Cells were plated in 6-well culture plates (1×105 cells/well) and transfected TLPs, NTLPs or Lipo2000 entrapping integrinβ6-siRNA (the final siRNA concentration was 100nM). After incubation for 48 hours, cells were harvested, washed in PBS, and resuspended in Annexin V binding buffer. Following the instructions provided by the manufacturer, Annexin V–FITC was added to the cell suspensions and the cells were incubated for 15 minutes at 4°C. Then, PI was added and incubated for 5 minutes at 4°C. The fluorescently labeled cells were tested using a flow cytometer, and the results were analyzed by Flowjo software.

Transwell assay for cell migration and invasion

Tumor cell migration and invasion ability were analyzed in 24-well Boyden chambers with 8-μm pore size polycarbonate membranes (Costar, Acton, USA). For invasion assay, the membranes were precoated with 50 μg Matrigel (BD Biosciences, San Diego, USA) to simulate matrix barriers. Cells (5 × 105/ml) were resuspended in 200 μl serum-free medium and placed in the upper chamber, and the lower compartments were filled with 600 μl medium with 10% FBS. After incubation (incubation time for migration is 10-12 hours and for invasion is 24 hours), the cells remaining on the upper surface of the membrane were removed. Then the chambers were fixed with methanol for 10 minutes and then stained with crystal violet for 20 minutes. Cells that had invaded through the membrane to the lower filter surface were counted in five random microscopic fields.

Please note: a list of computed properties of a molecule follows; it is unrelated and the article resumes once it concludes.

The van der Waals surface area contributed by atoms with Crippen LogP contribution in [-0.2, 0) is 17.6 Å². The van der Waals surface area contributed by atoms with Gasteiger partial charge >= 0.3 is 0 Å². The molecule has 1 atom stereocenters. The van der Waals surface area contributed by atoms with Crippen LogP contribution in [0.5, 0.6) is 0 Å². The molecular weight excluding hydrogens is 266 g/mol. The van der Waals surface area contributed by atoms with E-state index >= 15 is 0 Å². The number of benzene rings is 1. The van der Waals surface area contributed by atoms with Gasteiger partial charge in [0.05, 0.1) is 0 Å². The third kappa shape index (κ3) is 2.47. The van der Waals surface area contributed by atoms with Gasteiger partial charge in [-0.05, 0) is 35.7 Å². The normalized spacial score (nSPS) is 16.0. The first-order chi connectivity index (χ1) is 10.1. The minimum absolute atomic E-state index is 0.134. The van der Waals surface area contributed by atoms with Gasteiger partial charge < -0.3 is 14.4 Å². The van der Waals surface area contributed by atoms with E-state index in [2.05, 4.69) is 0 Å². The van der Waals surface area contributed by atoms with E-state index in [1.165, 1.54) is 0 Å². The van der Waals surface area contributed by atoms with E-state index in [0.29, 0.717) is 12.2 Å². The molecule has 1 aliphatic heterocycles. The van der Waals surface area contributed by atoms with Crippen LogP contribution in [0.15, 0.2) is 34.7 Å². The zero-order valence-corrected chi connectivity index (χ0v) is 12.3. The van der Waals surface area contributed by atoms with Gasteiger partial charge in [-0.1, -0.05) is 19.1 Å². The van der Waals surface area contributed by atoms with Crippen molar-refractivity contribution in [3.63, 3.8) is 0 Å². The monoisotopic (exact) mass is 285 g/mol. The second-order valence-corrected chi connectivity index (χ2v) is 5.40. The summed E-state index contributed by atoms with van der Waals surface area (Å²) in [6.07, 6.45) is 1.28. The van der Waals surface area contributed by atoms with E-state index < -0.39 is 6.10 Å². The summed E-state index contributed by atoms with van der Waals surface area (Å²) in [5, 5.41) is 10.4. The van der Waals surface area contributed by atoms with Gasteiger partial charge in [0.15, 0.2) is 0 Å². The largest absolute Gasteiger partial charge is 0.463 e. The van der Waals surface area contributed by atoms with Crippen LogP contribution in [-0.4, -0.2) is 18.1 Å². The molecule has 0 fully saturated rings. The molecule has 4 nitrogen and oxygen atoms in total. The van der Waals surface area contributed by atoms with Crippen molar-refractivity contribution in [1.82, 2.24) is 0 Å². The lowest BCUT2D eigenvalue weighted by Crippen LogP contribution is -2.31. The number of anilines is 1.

MMP-3 and MMP-9 activity assay

The 2×105 cells were cultured in a six-well cell culture plate and then transfected with β6-siRNA loaded in Lipo2000, NTLPs and TLPS for 24 hours. The levels of secreted MMP-3 and MMP-9 in the culture supernatant were collected and subjected to enzyme-linked immune sorbent assay (ELISA) following the manufacturer’s guidelines (R&D). Samples were assayed in triplicate and calibrated against a standard curve.

Tumor growth inhibition study

BALB/C female nude mice were subcutaneously implanted with HT-29 human colon cancer cells at a final concentration of 1 × 107/200 ul. Mice with tumor volumes of approximately 50 mm3 were selected and randomly assigned to three treatment groups. The β6-siRNA encapsulated in Lipos2000, NTLPs and TLPs were gave by intratumoral or intravenous injection twice a week at a β6-siRNA dosage of 0.4 mg/kg. After 3 weeks, the mice were sacrificed and the tumors were dislodged and weighed. The tumor volume was calculated from the following formula: (W2 × L)/2.

Statistical analysis

Results were presented as the mean ± standard deviation (SD) and all measurements were performed at least three independent experiments. The statistical significance was determined by Mann-Whitney test or Student’s t-test. P <0.05 was considered statistically significant. The statistical analyses were performed using the GraphPad Prism software (GraphPad Software, Inc.).

CONFLICTS OF INTEREST

No potential conflicts of interest were disclosed.

GRANT SUPPORT

This study was supported by a research Grant (No. ZR2014HQ020) from the National Natural Sciences Foundation of Shandong Province and research Grant (No. 81173601) from the National Natural Sciences Foundation of China and research Grant (No. J15LL51) from Science and Technology Project of Colleges and Universities in Shandong Province.